Configurable Scheduler

    A new feature that has emerged in several of the products during the past 12 to 18 months is the configurable scheduler. This feature allows system administrators to implement site-dependent political and load-dependent scheduling algorithms for initiation of batch jobs throughout the cluster. Current implementations provide ways to schedule jobs through Perl, Tcl, and C programs.

    Load Balancing

    Load balancing is the process of spreading work (batch jobs) throughout the cluster to prevent saturation of one host while remaining idle on another host. Most cluster systems implement load balancing by collecting system activity (load) information on each computer in the cluster and passing this information to a master load balancing server. The master server uses the information to place batch jobs on hosts in the cluster. Many of the load balancing mechanisms allow system administrators to configure site-dependent system activity objects and load balancing policies.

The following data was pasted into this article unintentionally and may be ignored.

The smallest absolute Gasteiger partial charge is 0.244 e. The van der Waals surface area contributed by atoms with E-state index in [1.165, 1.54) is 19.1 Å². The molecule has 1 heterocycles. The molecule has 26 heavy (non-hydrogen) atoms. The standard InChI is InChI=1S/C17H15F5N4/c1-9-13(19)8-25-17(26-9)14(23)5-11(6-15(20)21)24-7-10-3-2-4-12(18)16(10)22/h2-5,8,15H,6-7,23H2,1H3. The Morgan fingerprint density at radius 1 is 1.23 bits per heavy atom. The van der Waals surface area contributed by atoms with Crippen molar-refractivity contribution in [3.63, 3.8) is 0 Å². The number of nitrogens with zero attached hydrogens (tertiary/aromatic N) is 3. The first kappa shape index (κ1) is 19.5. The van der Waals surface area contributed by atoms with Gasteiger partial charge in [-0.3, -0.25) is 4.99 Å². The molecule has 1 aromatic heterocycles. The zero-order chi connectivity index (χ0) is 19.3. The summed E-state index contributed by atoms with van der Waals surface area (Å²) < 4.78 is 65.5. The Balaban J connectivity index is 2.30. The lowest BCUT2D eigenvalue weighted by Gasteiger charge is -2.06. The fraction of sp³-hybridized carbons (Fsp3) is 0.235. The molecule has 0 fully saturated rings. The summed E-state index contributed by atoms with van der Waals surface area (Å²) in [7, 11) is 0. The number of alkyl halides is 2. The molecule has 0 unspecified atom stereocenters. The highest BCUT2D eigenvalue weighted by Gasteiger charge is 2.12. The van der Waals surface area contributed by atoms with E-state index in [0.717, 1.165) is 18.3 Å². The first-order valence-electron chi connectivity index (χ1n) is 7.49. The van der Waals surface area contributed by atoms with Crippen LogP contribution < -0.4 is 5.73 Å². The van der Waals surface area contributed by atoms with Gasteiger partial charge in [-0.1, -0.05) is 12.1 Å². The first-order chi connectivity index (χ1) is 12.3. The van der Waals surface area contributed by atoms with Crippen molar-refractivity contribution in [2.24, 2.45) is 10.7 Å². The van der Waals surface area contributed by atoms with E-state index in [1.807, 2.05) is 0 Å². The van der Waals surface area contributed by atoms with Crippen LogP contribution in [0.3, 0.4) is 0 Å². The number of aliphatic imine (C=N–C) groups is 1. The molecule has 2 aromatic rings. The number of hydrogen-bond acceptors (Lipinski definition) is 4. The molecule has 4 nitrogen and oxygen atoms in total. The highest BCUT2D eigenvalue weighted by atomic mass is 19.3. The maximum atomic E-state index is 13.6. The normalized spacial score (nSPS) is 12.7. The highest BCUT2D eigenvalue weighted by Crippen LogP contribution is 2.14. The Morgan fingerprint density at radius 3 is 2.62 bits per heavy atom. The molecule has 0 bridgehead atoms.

Run Time Limits

    Allowing system administrators to set run time limits on cpu time, memory, disk, and other resources and enforcing those limits on batch jobs prevents the abuse of computational resources by the users. These limits are usually set and enforced within the batch queueing environment.

    Graphical User Interface/Command Line Interface (GUI/CLI)

    Each of the nine cluster systems supports a command line interface (CLI) into their environment. Providing CLI mechanisms for submitting, monitoring, and maintaining batch jobs throughout the cluster is a basic feature of these systems. Providing a graphical user interface (GUI) can significantly improve the productivity of cluster users (especially novice users) and is fast becoming a required feature of the popular systems.